My reasons for this opinion are as follows:

In the year of which I am speaking, the third of the Pontificate of Clement XIV., a woman of Viterbo was put in prison on the charge of making predictions. She obscurely prophesied the suppression of the Jesuits, without giving any indication of the time; but she said very clearly that the company would be destroyed by a pope who would only reign five years three months and three days--that is, as long as Sixtus V., not a day more and not a day less.

Everybody treated the prediction with contempt, as the product of a brain-sick woman. She was shut up and quite forgotten.

I ask my readers to give a dispassionate judgment, and to say whether they have any doubt as to the poisoning of Ganganelli when they hear that his death verified the prophecy.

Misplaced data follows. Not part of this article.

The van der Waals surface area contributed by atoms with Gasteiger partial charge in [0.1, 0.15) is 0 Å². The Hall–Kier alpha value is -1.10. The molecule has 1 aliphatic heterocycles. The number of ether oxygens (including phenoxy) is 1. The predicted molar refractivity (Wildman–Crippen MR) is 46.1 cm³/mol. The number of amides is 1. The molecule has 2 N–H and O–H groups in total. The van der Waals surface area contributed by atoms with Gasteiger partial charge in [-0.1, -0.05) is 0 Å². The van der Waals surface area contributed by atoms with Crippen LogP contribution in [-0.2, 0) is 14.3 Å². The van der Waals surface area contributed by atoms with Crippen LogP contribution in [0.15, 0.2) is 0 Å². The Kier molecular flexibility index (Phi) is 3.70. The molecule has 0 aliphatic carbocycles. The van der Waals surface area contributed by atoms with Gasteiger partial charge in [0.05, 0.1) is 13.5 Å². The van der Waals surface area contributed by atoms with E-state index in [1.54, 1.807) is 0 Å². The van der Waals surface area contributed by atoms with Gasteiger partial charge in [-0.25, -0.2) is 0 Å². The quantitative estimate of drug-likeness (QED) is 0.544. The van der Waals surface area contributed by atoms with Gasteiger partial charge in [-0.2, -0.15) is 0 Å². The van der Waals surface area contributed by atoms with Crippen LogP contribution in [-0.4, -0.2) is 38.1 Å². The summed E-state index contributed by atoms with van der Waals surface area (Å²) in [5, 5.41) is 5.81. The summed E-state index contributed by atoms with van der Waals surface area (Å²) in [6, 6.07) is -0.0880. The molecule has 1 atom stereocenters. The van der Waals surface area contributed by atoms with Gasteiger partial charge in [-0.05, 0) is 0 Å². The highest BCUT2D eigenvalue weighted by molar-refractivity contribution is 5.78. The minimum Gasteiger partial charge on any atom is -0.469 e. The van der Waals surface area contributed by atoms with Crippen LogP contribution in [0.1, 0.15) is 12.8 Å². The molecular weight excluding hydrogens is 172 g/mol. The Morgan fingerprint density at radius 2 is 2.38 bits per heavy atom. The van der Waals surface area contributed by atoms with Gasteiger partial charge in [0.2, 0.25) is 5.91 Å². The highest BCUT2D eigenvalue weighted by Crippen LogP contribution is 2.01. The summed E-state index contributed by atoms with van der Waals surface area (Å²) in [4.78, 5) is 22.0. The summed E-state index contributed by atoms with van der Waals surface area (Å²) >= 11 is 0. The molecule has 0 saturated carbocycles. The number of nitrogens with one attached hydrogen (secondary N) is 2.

In a case like this, moral certainty assumes the force of scientific certainty. The spirit which inspired the Pythia of Viterbo took its measures to inform the world that if the Jesuits were forced to submit to being suppressed, they were not so weak as to forego a fearful vengeance. The Jesuit who cut short Ganganelli’s days might certainly have poisoned him before the bull was signed, but the fact was that they could not bring themselves to believe it till it took place. It is clear that if the Pope had not suppressed the Jesuits, they would not have poisoned him, and here again the prophecy could not be taxed with falsity. We may note that Clement XIV., like Sixtus V., was a Franciscan, and both were of low birth. It is also noteworthy that after the Pope’s death the prophetess was liberated, and, though her prophecy had been fulfilled to the letter, all the authorities persisted in saying that His Holiness had died from his excessive use of antidotes.